Discussion: Discussion:
Measurement units: Measurement units:
Not applicable. Not applicable.
3.2 Forwarding and Throughput. 3.2 Forwarding and Throughput.
This section presents terminology relating to the characterization of This section presents terminology related to the characterization of
the packet forwarding ability of a DUT/SUT in a multicast environment. the packet forwarding ability of a DUT/SUT in a multicast
environment.
Some metrics extend the concept of throughput presented in RFC 1242. Some metrics extend the concept of throughput presented in RFC 1242.
The notion of Forwarding Rate is cited in RFC 2285.
3.2.1 Mixed Class Throughput (MCT). 3.2.1 Mixed Class Throughput (MCT).
Definition: Definition:
The maximum rate at which none of the offered frames, comprised The maximum rate at which none of the offered frames, comprised
from a unicast Class and a multicast Class, to be forwarded are from a unicast Class and a multicast Class, to be forwarded are
dropped by the device across a fixed number of ports. dropped by the device across a fixed number of ports.
Discussion: Discussion:
Often times, throughput is collected on a homogenous traffic Often times, throughput is collected on a homogenous traffic
type - though the packets' destinations may vary, the packets class - the offered load to the DUT is either singularly unicast or
follow the same packet forwarding path through the DUT. singularly multicast. In most networking environments, the traffic
mix is seldom so uniformly distributed.
Based on the RFC 1242 definition for throughput, the Mixed Based on the RFC 1242 definition for throughput, the Mixed
Class Throughput benchmark attempts to characterize the DUT's Class Throughput benchmark attempts to characterize the DUT's
ability to process both unicast and multicast frames in the ability to process both unicast and multicast frames in the
same aggregated traffic stream. same aggregated traffic stream.
Measurement units: Measurement units:
Frames per second Frames per second
Issues: Issues:
Related methodology may have to address the ratio of unicast packets Related methodology may have to address the ratio of unicast
packets
to multicast packets. to multicast packets.
3.2.2 Scaled Group Forwarding Matrix (SGFM). 3.2.2 Scaled Group Forwarding Matrix (SGFM).
Definition: Definition:
A table that demonstrates Forwarding Rate as a function of A table that demonstrates Forwarding Rate as a function of
tested multicast groups for a fixed number of tested tested multicast groups for a fixed number of tested
DUT/SUT ports. DUT/SUT ports.
Discussion: Discussion:
A desirable attribute of many Internet mechanisms is the ability A desirable attribute of many Internet mechanisms is the ability
to "scale." This benchmark seeks to demonstrate the ability to "scale." This benchmark seeks to demonstrate the ability
of a SUT to forward as the number of multicast groups is scaled of a SUT to forward as the number of multicast groups is scaled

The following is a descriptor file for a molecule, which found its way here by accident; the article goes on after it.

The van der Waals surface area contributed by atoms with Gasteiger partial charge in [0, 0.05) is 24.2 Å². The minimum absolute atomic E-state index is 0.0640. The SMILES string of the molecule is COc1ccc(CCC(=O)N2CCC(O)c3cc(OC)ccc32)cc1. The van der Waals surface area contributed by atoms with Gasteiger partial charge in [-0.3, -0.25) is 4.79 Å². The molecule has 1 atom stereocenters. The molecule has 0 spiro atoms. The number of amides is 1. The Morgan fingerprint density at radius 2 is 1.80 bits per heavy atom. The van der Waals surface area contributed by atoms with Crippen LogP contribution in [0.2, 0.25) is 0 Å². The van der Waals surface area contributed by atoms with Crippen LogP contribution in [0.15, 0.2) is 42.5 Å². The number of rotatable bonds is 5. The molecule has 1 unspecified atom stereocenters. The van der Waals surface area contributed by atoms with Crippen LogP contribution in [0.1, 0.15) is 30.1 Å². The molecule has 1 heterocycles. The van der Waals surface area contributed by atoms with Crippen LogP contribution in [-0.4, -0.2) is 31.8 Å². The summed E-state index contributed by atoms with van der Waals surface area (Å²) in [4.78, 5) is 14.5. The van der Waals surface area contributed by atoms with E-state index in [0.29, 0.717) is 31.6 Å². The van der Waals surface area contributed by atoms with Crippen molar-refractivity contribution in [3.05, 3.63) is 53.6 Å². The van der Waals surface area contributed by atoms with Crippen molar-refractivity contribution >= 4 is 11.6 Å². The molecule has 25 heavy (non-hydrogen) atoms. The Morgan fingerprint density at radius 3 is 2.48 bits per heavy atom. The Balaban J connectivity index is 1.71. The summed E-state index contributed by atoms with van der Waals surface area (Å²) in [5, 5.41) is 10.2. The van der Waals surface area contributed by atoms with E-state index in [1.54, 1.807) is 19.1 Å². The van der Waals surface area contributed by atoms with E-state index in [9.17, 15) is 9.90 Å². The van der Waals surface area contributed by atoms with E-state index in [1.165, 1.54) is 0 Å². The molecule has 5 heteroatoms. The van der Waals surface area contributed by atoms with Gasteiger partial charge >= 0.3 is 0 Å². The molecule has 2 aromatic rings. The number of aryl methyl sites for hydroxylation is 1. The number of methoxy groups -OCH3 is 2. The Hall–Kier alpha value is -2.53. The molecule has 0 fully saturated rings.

upwards. upwards.
Measurement units: Measurement units:
Packets per second, with corresponding tested multicast group Packets per second, with corresponding tested multicast group
and port configurations. and port configurations.
Issues: Issues:
The corresponding methodology (or even the definition itself) may The corresponding methodology may have to reflect the impact
have to reflect the impact that the pairing (source, group) has on that the pairing (source, group) has on many multicast routing
many multicast routing protocols. protocols.
Refers to the concept of Forwarding Rate originally defined in
this document. The definition of Forwarding Rate has been
moved to [4].
3.2.3 Aggregated Multicast Throughput (AMT) 3.2.3 Aggregated Multicast Throughput (AMT)
Definition: Definition:
The maximum rate at which none of the offered frames to be The maximum rate at which none of the offered frames to be
forwarded through N destination interfaces of the same multicast forwarded through N destination interfaces of the same multicast
group are dropped. group are dropped.
Discussion: Discussion:
Another "scaling" type of exercise, designed to identify the Another "scaling" type of exercise, designed to identify the
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and correctly forwarded by the DUT without loss. and correctly forwarded by the DUT without loss.
Discussion: Discussion:
A popular technique in presenting a frame to a device that may A popular technique in presenting a frame to a device that may
not support a protocol feature is to encapsulate, or tunnel, not support a protocol feature is to encapsulate, or tunnel,
the packet containing the unsupported feature in a format that the packet containing the unsupported feature in a format that
is supported by that device. is supported by that device.
More specifically, encapsulation refers to the act of taking a More specifically, encapsulation refers to the act of taking a
frame or part of a frame and embedding it as a payload of another frame or part of a frame and embedding it as a payload of another